- The Washington Times - Wednesday, May 16, 2012

ANNAPOLIS — The Maryland General Assembly passed a $260 million tax increase Wednesday as it adjourned from a three-day special session that ended with Gov. Martin O'Malley saying he will bring lawmakers back for another session this summer.

The House gave final approval to two bills that will raise income taxes and shift a portion of teacher pension costs to counties to balance the state’s $35.5 billion budget, which is nearly $1 billion larger than last year’s spending plan.

The Senate passed the legislation Tuesday. It will be signed by the governor at a yet-to-be-determined date.

“We’ve not only been able to do the tough things on revenues to balance the budget, but we’ve also been able to protect our priorities,” said Mr. O'Malley, a Democrat.

House members debated the bills for three hours Wednesday with Republicans and some Democrats railing against the revenue package as overburdening on taxpayers and local governments.

“This is going to affect two-income working families,” said Delegate Ariana B. Kelly, Montgomery Democrat.

The majority of Democrats - who control more than two-thirds of the chamber - favored the bills. They argued the measures will help the state by providing more money for public education and health services.

“We’re doing things for the community,” said Delegate Dereck E. Davis, Prince George’s Democrat. “Those are the people that we’re trying to help with this budget.”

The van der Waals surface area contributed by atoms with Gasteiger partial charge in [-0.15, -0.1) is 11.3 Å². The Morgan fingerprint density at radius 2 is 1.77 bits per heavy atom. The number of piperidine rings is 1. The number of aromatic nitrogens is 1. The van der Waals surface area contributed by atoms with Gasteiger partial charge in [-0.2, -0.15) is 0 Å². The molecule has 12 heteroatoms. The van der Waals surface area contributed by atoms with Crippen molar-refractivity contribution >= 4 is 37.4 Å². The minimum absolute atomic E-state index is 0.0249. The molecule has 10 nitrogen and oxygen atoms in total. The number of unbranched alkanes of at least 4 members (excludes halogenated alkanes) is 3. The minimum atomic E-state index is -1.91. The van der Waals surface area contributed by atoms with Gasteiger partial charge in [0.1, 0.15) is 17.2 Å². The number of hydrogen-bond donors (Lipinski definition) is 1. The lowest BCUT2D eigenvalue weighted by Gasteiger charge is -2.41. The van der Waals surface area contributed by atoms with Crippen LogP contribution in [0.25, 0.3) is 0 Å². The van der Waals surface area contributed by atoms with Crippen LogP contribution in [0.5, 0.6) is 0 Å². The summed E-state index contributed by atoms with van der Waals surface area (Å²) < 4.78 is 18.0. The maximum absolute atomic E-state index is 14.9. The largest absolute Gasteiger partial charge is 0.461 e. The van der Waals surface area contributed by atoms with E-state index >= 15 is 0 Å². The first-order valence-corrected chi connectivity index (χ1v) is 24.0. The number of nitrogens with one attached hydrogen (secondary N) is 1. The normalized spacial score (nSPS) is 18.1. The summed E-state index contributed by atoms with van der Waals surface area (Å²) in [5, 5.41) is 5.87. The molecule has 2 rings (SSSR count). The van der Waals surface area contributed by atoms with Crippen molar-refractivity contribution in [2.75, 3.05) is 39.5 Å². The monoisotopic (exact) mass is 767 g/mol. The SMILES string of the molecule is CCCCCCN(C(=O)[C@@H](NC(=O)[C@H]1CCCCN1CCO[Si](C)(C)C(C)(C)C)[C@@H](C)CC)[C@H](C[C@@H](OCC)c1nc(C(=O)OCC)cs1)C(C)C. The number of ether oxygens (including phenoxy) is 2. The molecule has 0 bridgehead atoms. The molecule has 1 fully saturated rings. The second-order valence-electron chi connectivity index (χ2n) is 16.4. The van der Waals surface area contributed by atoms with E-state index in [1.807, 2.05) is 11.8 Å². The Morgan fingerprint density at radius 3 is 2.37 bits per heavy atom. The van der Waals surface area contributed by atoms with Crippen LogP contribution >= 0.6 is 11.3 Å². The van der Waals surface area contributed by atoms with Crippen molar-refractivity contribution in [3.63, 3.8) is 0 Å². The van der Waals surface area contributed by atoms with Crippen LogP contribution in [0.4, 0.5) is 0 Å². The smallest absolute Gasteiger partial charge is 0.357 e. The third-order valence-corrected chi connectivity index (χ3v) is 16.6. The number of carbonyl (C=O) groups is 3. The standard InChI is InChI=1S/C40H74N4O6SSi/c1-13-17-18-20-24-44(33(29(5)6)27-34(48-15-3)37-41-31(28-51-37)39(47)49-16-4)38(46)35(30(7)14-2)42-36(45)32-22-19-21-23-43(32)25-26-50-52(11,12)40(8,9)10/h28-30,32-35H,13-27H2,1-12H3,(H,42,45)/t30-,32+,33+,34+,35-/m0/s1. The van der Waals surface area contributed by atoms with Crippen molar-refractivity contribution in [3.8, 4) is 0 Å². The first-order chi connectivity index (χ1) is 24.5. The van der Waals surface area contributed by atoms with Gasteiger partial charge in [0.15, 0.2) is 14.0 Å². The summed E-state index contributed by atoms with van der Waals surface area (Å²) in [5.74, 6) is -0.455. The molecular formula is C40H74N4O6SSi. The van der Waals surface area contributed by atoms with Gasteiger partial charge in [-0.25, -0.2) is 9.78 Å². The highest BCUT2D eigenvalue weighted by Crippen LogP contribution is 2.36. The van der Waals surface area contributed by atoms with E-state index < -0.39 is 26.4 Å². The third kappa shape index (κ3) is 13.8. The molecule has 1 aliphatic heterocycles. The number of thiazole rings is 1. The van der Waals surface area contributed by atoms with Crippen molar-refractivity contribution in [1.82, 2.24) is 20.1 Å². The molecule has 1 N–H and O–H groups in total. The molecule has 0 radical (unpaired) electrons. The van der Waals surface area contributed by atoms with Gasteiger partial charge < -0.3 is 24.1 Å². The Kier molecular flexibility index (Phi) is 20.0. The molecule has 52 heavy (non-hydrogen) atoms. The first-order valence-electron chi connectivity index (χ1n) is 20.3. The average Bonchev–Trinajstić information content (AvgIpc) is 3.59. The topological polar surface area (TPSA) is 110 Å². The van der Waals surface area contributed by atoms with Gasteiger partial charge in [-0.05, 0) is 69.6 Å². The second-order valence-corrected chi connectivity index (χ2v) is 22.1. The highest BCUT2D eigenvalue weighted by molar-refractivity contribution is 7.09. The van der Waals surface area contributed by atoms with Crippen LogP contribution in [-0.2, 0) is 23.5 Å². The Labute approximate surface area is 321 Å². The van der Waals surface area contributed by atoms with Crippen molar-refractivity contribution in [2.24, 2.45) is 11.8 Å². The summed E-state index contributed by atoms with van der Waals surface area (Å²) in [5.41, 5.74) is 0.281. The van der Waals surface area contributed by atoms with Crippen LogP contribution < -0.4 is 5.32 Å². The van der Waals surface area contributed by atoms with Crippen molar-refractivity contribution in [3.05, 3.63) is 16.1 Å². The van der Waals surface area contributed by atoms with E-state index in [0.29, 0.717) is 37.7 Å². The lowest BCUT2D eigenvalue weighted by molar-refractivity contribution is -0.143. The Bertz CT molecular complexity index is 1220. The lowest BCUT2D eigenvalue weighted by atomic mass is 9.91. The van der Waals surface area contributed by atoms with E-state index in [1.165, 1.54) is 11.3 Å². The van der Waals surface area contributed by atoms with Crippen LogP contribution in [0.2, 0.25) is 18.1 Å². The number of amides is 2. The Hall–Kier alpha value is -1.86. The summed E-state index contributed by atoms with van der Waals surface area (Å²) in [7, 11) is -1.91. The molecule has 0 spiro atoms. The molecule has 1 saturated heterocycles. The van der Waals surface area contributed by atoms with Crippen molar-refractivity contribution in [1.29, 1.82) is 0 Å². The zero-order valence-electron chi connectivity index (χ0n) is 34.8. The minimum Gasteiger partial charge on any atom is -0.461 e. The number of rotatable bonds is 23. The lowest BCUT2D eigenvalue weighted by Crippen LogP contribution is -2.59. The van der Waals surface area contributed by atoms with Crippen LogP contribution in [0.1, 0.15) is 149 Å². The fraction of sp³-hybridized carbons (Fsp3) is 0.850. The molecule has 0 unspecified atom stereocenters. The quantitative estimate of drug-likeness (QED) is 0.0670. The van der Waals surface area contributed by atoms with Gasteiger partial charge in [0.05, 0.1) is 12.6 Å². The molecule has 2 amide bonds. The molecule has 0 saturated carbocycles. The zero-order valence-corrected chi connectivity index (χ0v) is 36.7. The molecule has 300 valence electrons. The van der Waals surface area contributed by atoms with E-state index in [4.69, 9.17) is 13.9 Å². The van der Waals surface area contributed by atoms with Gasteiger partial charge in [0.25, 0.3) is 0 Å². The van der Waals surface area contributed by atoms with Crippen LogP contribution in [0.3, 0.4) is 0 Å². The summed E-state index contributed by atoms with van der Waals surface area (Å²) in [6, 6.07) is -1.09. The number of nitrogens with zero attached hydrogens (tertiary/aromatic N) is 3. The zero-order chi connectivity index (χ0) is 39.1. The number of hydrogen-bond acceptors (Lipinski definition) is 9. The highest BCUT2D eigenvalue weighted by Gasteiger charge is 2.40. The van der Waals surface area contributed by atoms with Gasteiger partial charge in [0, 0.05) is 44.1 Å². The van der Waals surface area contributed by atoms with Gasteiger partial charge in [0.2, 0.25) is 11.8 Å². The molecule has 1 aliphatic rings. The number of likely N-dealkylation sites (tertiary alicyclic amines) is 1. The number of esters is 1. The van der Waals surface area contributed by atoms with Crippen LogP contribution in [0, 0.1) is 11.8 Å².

Lawmakers voted 77-60 in favor of a bill that will raise income-tax rates and lower the value of personal exemptions for single residents making more than $100,000 and couples making more than $150,000.

They also voted 86-51 in favor of a bill that will phase in a teacher pension cost-sharing program over the next four years, and reverse more than $400 million in budget cuts that were slated to go into effect after the assembly adjourned last month without passing a revenue package.

Republicans assailed the bills, arguing that the tax hikes are disproportionately aimed at families and small businesses and that shifting pension costs to counties could lead to local cuts and tax increases.

“Liberal one-party rule has bred legislators who view hard-working taxpayers as nothing more than an ATM,” said state GOP Chairman Alex X. Mooney.

While lawmakers left Annapolis on Wednesday, they likely will be coming back in two or three months.

The governor said he will call another special session in July or August to decide whether to expand the state’s slots gambling by legalizing table games and adding a casino in Prince George’s County.

Senate leaders favor expanded gambling, but there has been strong skepticism from House leaders and the governor.

Mr. O'Malley said lawmakers could also choose to bring up other issues during the session, such as legislation to soften a recent court ruling that classifies pit bulls as an “inherently dangerous” breed of dog.

Mr. O'Malley also hinted he would like to see lawmakers consider a revenue package to raise money for road and transit projects.

The governor floated proposals earlier this year to fund transportation by increasing the gas or sales tax, but House Speaker Michael E. Busch said this week that any such proposal is a long shot with current gas prices.

“I find that highly doubtful, unless gas goes to $1.25 a gallon,” said Mr. Busch, Anne Arundel Democrat.